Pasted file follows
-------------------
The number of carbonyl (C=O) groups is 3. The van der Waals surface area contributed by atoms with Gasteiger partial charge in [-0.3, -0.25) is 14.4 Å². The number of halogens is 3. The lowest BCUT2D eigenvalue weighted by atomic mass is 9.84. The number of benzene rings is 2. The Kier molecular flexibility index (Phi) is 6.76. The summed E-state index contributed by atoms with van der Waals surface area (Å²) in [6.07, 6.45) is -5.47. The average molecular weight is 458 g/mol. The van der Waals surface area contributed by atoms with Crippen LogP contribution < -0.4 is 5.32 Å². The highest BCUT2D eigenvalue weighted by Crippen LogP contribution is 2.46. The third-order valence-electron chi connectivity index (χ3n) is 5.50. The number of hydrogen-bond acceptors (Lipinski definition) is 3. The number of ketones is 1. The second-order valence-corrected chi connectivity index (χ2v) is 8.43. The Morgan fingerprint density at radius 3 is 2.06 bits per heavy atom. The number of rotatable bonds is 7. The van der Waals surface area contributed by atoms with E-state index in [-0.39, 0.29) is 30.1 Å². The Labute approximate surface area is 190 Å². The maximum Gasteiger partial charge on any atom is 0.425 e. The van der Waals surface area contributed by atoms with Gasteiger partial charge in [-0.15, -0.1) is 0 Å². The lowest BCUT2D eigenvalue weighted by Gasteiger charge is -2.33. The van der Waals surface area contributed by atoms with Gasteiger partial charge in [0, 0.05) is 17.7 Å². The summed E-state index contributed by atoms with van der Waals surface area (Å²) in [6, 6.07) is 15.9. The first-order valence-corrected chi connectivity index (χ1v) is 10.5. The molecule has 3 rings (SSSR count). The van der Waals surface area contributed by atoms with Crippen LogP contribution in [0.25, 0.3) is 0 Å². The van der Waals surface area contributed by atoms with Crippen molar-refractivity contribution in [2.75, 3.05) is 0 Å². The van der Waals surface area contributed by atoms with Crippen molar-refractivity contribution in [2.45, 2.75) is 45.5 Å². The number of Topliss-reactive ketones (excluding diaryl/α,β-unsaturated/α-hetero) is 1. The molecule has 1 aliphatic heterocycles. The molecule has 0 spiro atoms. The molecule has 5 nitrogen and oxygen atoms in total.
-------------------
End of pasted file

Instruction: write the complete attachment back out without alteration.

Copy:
The number of carbonyl (C=O) groups is 3. The van der Waals surface area contributed by atoms with Gasteiger partial charge in [-0.3, -0.25) is 14.4 Å². The number of halogens is 3. The lowest BCUT2D eigenvalue weighted by atomic mass is 9.84. The number of benzene rings is 2. The Kier molecular flexibility index (Phi) is 6.76. The summed E-state index contributed by atoms with van der Waals surface area (Å²) in [6.07, 6.45) is -5.47. The average molecular weight is 458 g/mol. The van der Waals surface area contributed by atoms with Crippen LogP contribution < -0.4 is 5.32 Å². The highest BCUT2D eigenvalue weighted by Crippen LogP contribution is 2.46. The third-order valence-electron chi connectivity index (χ3n) is 5.50. The number of hydrogen-bond acceptors (Lipinski definition) is 3. The number of ketones is 1. The second-order valence-corrected chi connectivity index (χ2v) is 8.43. The Morgan fingerprint density at radius 3 is 2.06 bits per heavy atom. The number of rotatable bonds is 7. The van der Waals surface area contributed by atoms with E-state index in [-0.39, 0.29) is 30.1 Å². The Labute approximate surface area is 190 Å². The maximum Gasteiger partial charge on any atom is 0.425 e. The van der Waals surface area contributed by atoms with Gasteiger partial charge in [-0.15, -0.1) is 0 Å². The lowest BCUT2D eigenvalue weighted by Gasteiger charge is -2.33. The van der Waals surface area contributed by atoms with Gasteiger partial charge in [0, 0.05) is 17.7 Å². The summed E-state index contributed by atoms with van der Waals surface area (Å²) in [6, 6.07) is 15.9. The first-order valence-corrected chi connectivity index (χ1v) is 10.5. The molecule has 3 rings (SSSR count). The van der Waals surface area contributed by atoms with Crippen LogP contribution in [0.25, 0.3) is 0 Å². The van der Waals surface area contributed by atoms with Crippen molar-refractivity contribution in [2.75, 3.05) is 0 Å². The van der Waals surface area contributed by atoms with Crippen molar-refractivity contribution in [2.45, 2.75) is 45.5 Å². The number of Topliss-reactive ketones (excluding diaryl/α,β-unsaturated/α-hetero) is 1. The molecule has 1 aliphatic heterocycles. The molecule has 0 spiro atoms. The molecule has 5 nitrogen and oxygen atoms in total.